User talk:ScienceApe

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Hi ScienceApe! Under modern classification (called phylogenetic nomenclature), a group is defined by its shared evolutionary ancestor and includes all descendants of that ancestor. If a group contains some descendants of that ancestor but not others, it is called paraphyletic and not considered valid by most modern researchers. The group Reptilia is defined as the common ancestor of all modern reptiles (lizards, turtles, snakes, crocs, etc.) and all its descendants. Birds evolved from reptiles (specifically dinosaurs), so birds are among those descendants. Therefore, birds are a type of reptile. If birds are considered separate from reptiles even though they evolved from them, "reptile" becomes a paraphyletic group. Similarly, mammals are a type of synapsid. Synapsids and mammals are not reptiles, however, because they did not evolve from the common ancestor of modern reptiles and birds, but from the common ancestor of all amniotes. Dinoguy2 (talk) 02:09, 3 June 2008 (UTC)

The way reptile is defined in modern classification is based on the ancestor of all kinds of reptiles alive today. The ancestor of all these was actually more advanced than the things mammals evolved from. So technically, mammals did not evolve from reptiles, their ancestor was more "amphibian" like. So the term mammal-like reptile is technically wrong. In fact, skin impressions from early Synapsids (the actual ancestors of mammals) show that they had scaly skin--but not similar to reptile scales--rather their scales were the same as the ones found in primitive tetrapods ("amphibians") like Ichthyostega, and are similar to fish scales! The sclaes of lizards, snakes, crocs, and birds evolved later, in true reptiles. Dinoguy2 (talk) 23:32, 3 June 2008 (UTC)

Well, hopefully not to make things even more confusing, but for similar reasons, reptiles and mammals are not amphibians. Just like Reptilia now refers only to the group composed of living types of reptile, Amphibia is defined as the group of living amphibians (frogs and salamanders, etc.) and their common ancestor, and all its descendants. This includes things like Eryops, but not other things traditionally thought of as amphibians like Ichthyostega]] or Diadectes. A better name for this whole group is tetrapods. So, to simplify, it goes like this: Tetrapods evolved from things like Tiktaalik. Amphibians (frogs, salamanders) evolved from some of these early tetrapods. Later, reptiles and synapsids evolved from a different set of tetrapods. Much later, birdsevolved from other reptiles and mammals evolved from other synapsids. Mammals are therefore synapsids and tetrapods, but not amphibians or reptiles. Ambibians and reptiles are other kinds of tetrapods. Birds are another type of reptile, and also tetrapods.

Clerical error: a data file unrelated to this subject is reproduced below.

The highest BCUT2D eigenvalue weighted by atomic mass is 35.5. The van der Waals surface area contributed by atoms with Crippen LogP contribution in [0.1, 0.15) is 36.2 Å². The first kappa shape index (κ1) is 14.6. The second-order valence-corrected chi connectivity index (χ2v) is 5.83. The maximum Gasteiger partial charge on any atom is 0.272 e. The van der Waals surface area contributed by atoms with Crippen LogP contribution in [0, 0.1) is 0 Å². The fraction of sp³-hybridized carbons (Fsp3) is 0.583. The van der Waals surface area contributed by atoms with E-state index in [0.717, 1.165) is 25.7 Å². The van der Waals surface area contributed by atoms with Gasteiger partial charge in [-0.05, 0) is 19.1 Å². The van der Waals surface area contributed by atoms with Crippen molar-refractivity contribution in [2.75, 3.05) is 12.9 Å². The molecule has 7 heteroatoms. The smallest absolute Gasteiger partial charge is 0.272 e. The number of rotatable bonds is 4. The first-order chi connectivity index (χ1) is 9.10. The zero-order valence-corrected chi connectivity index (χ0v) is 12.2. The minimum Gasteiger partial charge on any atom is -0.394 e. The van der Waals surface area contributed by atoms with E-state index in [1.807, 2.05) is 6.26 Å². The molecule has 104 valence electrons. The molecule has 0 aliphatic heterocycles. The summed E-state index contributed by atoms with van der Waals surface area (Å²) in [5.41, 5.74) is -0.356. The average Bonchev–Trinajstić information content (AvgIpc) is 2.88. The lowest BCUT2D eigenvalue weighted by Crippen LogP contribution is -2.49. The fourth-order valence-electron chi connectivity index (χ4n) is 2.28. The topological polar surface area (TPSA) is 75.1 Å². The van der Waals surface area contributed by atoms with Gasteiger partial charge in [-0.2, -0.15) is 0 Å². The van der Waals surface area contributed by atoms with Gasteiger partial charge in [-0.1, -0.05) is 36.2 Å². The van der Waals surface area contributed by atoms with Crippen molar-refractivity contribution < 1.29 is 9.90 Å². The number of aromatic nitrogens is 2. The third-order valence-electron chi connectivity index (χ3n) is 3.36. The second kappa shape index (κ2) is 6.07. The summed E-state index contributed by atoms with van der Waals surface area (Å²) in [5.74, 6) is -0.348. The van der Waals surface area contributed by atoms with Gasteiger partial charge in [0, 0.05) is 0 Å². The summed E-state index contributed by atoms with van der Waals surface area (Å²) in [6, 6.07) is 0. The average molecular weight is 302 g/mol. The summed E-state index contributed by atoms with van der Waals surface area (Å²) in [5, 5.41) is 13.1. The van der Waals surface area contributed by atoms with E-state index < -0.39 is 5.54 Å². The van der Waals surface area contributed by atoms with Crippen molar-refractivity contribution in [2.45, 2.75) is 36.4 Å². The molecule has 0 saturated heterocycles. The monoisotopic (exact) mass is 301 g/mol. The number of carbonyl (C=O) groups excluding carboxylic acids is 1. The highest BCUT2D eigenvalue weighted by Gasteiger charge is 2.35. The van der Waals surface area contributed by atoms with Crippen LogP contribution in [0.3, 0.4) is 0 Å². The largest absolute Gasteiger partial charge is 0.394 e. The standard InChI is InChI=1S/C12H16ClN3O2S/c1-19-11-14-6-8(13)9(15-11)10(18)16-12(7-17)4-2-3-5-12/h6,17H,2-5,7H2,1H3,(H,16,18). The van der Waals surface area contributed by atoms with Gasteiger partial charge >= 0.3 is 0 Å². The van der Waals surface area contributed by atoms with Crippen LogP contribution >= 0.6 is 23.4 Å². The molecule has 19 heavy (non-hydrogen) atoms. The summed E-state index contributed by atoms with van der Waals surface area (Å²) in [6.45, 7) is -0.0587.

However, many people still use "amphibian" in a general sense, to mean any frog or salamander-like tetrapod that needs to reproduce in the water. In that sense, yes, mammals and reptiles evolved from amphibians, just as "amphibians" evolved from "fish" (another informal term for a broad type of animal). Dinoguy2 (talk) 02:18, 4 June 2008 (UTC)

Wikipedia:WikiProject Dinosaurs[edit]

Hi ScienceApe, I saw you just added yourself to the participants list. Welcome to the team! :) Firsfron of Ronchester 03:51, 3 June 2008 (UTC)

Largest dinosaurs[edit]

Hey SA. As you can see in the image, the weight estimates for Bruhathkayosaurus are either ridiculously over-inflated or the weight estimates for Amphicoelias leaned towards the conservative end of the spectrum, and it probably weighed more than Carpenter was willing to speculate. Or both, which is most likely. Remember that diplodocids also tend to be much slimmer and more lightly built than titanosaurs, so even if a diplococid appears larger in profile than a titanosaur, the titanosaur can still weigh the same amount or more. Still, I have serious doubts that Bruhathkayosaurus is nearly as large as the estimates say. Amphi estimates are based on one detailed drawing of a member of a well-known group. Bruha is based on one extremely poor drawing of a member of a poorly known group. To simplify, as you can see the Bruha in the chart is 34 long, matching the length estimate. For a 34m animal to weigh 140 tons, it would have to be incredibly fat ;) Dinoguy2 (talk) 02:35, 6 June 2008 (UTC)